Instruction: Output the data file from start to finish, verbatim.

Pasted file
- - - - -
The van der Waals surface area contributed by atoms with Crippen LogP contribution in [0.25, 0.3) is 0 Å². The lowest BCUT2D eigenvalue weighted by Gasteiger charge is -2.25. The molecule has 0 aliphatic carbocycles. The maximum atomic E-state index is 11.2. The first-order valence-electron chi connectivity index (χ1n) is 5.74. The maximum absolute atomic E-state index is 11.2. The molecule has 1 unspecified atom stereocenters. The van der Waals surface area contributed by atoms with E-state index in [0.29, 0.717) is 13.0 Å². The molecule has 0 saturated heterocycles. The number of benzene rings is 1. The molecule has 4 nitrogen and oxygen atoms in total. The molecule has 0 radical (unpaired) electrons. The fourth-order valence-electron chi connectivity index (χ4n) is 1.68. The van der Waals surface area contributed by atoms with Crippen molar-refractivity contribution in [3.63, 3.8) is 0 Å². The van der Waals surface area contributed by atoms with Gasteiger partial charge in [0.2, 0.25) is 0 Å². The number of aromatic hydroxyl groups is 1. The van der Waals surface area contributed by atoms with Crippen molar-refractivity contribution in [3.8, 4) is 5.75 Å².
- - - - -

The van der Waals surface area contributed by atoms with Crippen LogP contribution in [0.25, 0.3) is 0 Å². The lowest BCUT2D eigenvalue weighted by Gasteiger charge is -2.25. The molecule has 0 aliphatic carbocycles. The maximum atomic E-state index is 11.2. The first-order valence-electron chi connectivity index (χ1n) is 5.74. The maximum absolute atomic E-state index is 11.2. The molecule has 1 unspecified atom stereocenters. The van der Waals surface area contributed by atoms with E-state index in [0.29, 0.717) is 13.0 Å². The molecule has 0 saturated heterocycles. The number of benzene rings is 1. The molecule has 4 nitrogen and oxygen atoms in total. The molecule has 0 radical (unpaired) electrons. The fourth-order valence-electron chi connectivity index (χ4n) is 1.68. The van der Waals surface area contributed by atoms with Crippen molar-refractivity contribution in [3.63, 3.8) is 0 Å². The van der Waals surface area contributed by atoms with Gasteiger partial charge in [0.2, 0.25) is 0 Å². The number of aromatic hydroxyl groups is 1. The van der Waals surface area contributed by atoms with Crippen molar-refractivity contribution in [3.8, 4) is 5.75 Å².